As another interesting bit of trivia, there was a suspicion that he had died because of an Indian curse, since it was under his command that the great Indian leader, Tecumseh, was killed. Harrison was the first President to die in office, and starting with him, every President who was elected in a year ending with zero, died in office, until Reagan in 1980.
1840: W. Harrison (pneumonia). 1860: Lincoln (shot). 1880: Garfield (shot). 1900: McKinley (shot). 1920: Harding (natural causes, though some suspected his wife may have poisoned him). 1940: FDR (old age). 1960: Kennedy (shot). 1980: Reagan (shot, but survived). 2000: G.W. Bush (still alive, last I checked).
8 Presidents have died in office, 7 of them in the list above. Bonus points for anyone who can name the one other President that died in office. ;)
William Henry Harrison: Inaugural Address, March 4, 1841
||A Collection of Abraham Lincoln Quotes
||12:16 pm EST, Jan 14, 2005
] "If I were to try to read, much less answer, all the
] attacks made on me, this shop might as well be closed for
] any other business. I do the very best I know how - the
] very best I can; and I mean to keep doing so until the
] end. If the end brings me out all right, what's said
] against me won't amount to anything. If the end brings me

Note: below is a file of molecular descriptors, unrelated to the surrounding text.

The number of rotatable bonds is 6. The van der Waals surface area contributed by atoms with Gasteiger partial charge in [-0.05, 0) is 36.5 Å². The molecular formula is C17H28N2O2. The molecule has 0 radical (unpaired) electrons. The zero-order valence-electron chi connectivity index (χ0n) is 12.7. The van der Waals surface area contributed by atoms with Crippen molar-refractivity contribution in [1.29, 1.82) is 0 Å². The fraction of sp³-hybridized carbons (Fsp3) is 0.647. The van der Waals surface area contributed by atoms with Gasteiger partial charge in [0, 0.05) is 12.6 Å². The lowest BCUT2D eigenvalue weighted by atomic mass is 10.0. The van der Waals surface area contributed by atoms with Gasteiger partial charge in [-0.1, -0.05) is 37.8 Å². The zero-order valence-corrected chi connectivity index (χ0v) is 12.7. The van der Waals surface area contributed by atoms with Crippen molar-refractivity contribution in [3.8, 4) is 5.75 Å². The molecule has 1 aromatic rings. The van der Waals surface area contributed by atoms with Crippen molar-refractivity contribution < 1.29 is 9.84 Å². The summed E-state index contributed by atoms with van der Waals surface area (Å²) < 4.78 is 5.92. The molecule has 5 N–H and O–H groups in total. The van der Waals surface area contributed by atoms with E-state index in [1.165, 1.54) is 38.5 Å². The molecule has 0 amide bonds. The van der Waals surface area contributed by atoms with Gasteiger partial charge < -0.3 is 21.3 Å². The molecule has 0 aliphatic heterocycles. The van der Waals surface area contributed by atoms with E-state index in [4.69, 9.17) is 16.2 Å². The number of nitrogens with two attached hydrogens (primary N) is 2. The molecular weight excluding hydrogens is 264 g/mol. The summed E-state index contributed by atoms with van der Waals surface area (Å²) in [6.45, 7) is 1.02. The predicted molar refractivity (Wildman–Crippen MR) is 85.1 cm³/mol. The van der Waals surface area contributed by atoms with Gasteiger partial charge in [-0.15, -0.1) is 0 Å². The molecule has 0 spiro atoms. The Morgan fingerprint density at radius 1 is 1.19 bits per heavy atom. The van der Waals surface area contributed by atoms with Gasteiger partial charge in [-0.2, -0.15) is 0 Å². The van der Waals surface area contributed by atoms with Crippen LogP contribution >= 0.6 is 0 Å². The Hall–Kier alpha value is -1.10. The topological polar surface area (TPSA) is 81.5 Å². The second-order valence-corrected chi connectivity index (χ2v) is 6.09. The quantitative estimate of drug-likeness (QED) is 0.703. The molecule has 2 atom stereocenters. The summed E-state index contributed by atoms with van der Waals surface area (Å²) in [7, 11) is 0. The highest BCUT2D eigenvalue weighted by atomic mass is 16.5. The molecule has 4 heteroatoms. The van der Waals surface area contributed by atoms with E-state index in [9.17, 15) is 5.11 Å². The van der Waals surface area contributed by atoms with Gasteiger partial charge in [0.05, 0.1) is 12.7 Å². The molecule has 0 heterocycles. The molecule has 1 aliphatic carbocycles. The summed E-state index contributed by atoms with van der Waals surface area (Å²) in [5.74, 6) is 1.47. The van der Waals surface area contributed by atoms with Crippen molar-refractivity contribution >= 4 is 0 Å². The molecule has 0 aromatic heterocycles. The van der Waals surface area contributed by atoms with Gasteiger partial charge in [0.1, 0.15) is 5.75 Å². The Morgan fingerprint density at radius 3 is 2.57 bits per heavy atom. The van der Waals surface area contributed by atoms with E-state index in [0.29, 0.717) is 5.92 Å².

] out wrong, ten angels swearing I was right would make no
. . .
] "Those who deny freedom to others, deserve it not for
] themselves; and, under a just God, can not long retain
. . .
] "Common looking people are the best in the world: that is the
] reason the Lord makes so many of them."
. . .
] "I have been driven many times upon my knees by the overwhelming
] conviction that I had nowhere else to go. My own wisdom and that
] of all about me seemed insufficient for that day."
. . .
] "The dogmas of the quiet past are inadequate to the stormy
] present. The occasion is piled high with difficulty, and we must
] rise with the occasion. As our case is new, so we must think
] anew, and act anew. We must disenthrall ourselves, and then we
] shall save our country." Lincoln's Second Annual Message to
] Congress, December 1, 1862.
. . .
] "With malice toward none, with charity for all, with firmness in
] the right as God gives us to see the right, let us strive on to
] finish the work we are in; to bind up the nation's wounds; to
] care for him who shall have borne the battle, and for his widow
] and his orphan - to do all which may achieve and cherish a just
] and lasting peace, among ourselves, and with all nations."
] Lincoln's Second Inaugural Address, March 4, 1865.
A Collection of Abraham Lincoln Quotes
||Previous Surgeons General
||12:04 pm EST, Dec 6, 2004
] The first Supervising Surgeon of the Marine Hospital
] Service was appointed in 1871. This position became
] Supervising Surgeon General in 1873 and Surgeon General
] in 1902. The Marine Hospital System was the precursor of
] the U.S. Public Health Service. Fourteen men and two
] women have served in the office. Biographical
] information about each Surgeon General can be viewed by
] selecting the respective picture or text below.
I was surfing the web looking for information on Joycelyn Elders (Surgeon General from 1993-1994), and found this interesting page with dates, pictures, and bios of all the people who have held the office since 1871.
Previous Surgeons General
||History: Syncom Satellite
|| 1:09 pm EST, Nov 11, 2004
] The 1963 launch of Syncom, the world's first
] geosynchronous communications satellite, vanquished
] forces of time, cost, and geography to begin a
] communications revolution.